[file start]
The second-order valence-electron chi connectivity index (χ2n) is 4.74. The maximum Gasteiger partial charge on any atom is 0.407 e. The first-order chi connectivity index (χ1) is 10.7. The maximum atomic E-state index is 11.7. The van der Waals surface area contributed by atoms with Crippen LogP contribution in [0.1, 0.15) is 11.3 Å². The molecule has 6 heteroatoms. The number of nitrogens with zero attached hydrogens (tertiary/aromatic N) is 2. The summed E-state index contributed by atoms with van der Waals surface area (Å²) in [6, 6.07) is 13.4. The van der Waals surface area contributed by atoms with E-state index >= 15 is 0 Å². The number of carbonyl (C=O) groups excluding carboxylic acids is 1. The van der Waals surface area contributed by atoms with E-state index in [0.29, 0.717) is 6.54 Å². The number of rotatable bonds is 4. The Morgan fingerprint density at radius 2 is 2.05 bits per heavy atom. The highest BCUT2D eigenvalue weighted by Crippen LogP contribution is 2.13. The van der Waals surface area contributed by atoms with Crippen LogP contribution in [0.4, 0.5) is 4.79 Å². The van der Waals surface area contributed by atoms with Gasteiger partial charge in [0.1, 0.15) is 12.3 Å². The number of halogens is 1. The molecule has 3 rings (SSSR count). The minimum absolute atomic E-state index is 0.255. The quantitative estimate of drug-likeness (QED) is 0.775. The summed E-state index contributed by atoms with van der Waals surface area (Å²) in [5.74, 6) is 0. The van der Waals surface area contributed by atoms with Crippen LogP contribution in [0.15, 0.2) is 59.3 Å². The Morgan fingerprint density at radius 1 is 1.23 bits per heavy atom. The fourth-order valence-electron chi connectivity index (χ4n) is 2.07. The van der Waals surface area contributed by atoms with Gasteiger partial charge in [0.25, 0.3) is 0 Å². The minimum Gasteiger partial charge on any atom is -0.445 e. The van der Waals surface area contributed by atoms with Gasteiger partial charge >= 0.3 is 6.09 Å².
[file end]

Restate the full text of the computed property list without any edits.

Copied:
The second-order valence-electron chi connectivity index (χ2n) is 4.74. The maximum Gasteiger partial charge on any atom is 0.407 e. The first-order chi connectivity index (χ1) is 10.7. The maximum atomic E-state index is 11.7. The van der Waals surface area contributed by atoms with Crippen LogP contribution in [0.1, 0.15) is 11.3 Å². The molecule has 6 heteroatoms. The number of nitrogens with zero attached hydrogens (tertiary/aromatic N) is 2. The summed E-state index contributed by atoms with van der Waals surface area (Å²) in [6, 6.07) is 13.4. The van der Waals surface area contributed by atoms with E-state index >= 15 is 0 Å². The number of carbonyl (C=O) groups excluding carboxylic acids is 1. The van der Waals surface area contributed by atoms with E-state index in [0.29, 0.717) is 6.54 Å². The number of rotatable bonds is 4. The Morgan fingerprint density at radius 2 is 2.05 bits per heavy atom. The highest BCUT2D eigenvalue weighted by Crippen LogP contribution is 2.13. The van der Waals surface area contributed by atoms with Crippen LogP contribution in [0.4, 0.5) is 4.79 Å². The van der Waals surface area contributed by atoms with Gasteiger partial charge in [0.1, 0.15) is 12.3 Å². The number of halogens is 1. The molecule has 3 rings (SSSR count). The minimum absolute atomic E-state index is 0.255. The quantitative estimate of drug-likeness (QED) is 0.775. The summed E-state index contributed by atoms with van der Waals surface area (Å²) in [5.74, 6) is 0. The van der Waals surface area contributed by atoms with Crippen LogP contribution in [0.15, 0.2) is 59.3 Å². The Morgan fingerprint density at radius 1 is 1.23 bits per heavy atom. The fourth-order valence-electron chi connectivity index (χ4n) is 2.07. The van der Waals surface area contributed by atoms with Gasteiger partial charge in [0.25, 0.3) is 0 Å². The minimum Gasteiger partial charge on any atom is -0.445 e. The van der Waals surface area contributed by atoms with Gasteiger partial charge >= 0.3 is 6.09 Å².